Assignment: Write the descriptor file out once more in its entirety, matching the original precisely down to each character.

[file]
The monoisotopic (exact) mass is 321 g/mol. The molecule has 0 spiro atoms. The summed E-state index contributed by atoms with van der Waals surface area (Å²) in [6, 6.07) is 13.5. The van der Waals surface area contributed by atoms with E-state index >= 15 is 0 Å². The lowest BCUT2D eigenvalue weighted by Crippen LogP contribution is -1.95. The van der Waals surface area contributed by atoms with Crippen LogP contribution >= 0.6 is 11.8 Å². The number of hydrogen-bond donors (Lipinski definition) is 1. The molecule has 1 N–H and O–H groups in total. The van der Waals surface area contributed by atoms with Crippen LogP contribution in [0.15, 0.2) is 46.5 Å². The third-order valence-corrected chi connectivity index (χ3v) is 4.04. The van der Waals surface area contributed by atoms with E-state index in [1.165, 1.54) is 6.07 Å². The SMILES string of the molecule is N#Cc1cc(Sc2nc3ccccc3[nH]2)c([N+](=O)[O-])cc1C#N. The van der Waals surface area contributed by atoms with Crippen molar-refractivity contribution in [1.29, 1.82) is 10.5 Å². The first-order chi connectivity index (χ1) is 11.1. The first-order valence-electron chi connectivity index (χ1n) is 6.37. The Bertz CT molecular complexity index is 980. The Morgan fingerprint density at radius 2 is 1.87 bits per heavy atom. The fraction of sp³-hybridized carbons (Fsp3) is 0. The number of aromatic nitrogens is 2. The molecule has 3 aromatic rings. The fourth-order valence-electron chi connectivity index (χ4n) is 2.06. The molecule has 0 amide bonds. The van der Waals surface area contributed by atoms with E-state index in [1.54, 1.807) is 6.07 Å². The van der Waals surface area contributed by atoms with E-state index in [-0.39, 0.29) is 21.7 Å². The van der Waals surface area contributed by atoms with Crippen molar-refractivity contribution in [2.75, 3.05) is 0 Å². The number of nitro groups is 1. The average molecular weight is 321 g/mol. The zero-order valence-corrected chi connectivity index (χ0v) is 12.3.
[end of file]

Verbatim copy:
The monoisotopic (exact) mass is 321 g/mol. The molecule has 0 spiro atoms. The summed E-state index contributed by atoms with van der Waals surface area (Å²) in [6, 6.07) is 13.5. The van der Waals surface area contributed by atoms with E-state index >= 15 is 0 Å². The lowest BCUT2D eigenvalue weighted by Crippen LogP contribution is -1.95. The van der Waals surface area contributed by atoms with Crippen LogP contribution >= 0.6 is 11.8 Å². The number of hydrogen-bond donors (Lipinski definition) is 1. The molecule has 1 N–H and O–H groups in total. The van der Waals surface area contributed by atoms with Crippen LogP contribution in [0.15, 0.2) is 46.5 Å². The third-order valence-corrected chi connectivity index (χ3v) is 4.04. The van der Waals surface area contributed by atoms with E-state index in [1.165, 1.54) is 6.07 Å². The SMILES string of the molecule is N#Cc1cc(Sc2nc3ccccc3[nH]2)c([N+](=O)[O-])cc1C#N. The van der Waals surface area contributed by atoms with Crippen molar-refractivity contribution in [1.29, 1.82) is 10.5 Å². The first-order chi connectivity index (χ1) is 11.1. The first-order valence-electron chi connectivity index (χ1n) is 6.37. The Bertz CT molecular complexity index is 980. The Morgan fingerprint density at radius 2 is 1.87 bits per heavy atom. The fraction of sp³-hybridized carbons (Fsp3) is 0. The number of aromatic nitrogens is 2. The molecule has 3 aromatic rings. The fourth-order valence-electron chi connectivity index (χ4n) is 2.06. The molecule has 0 amide bonds. The van der Waals surface area contributed by atoms with E-state index in [1.54, 1.807) is 6.07 Å². The van der Waals surface area contributed by atoms with E-state index in [-0.39, 0.29) is 21.7 Å². The van der Waals surface area contributed by atoms with Crippen molar-refractivity contribution in [2.75, 3.05) is 0 Å². The number of nitro groups is 1. The average molecular weight is 321 g/mol. The zero-order valence-corrected chi connectivity index (χ0v) is 12.3.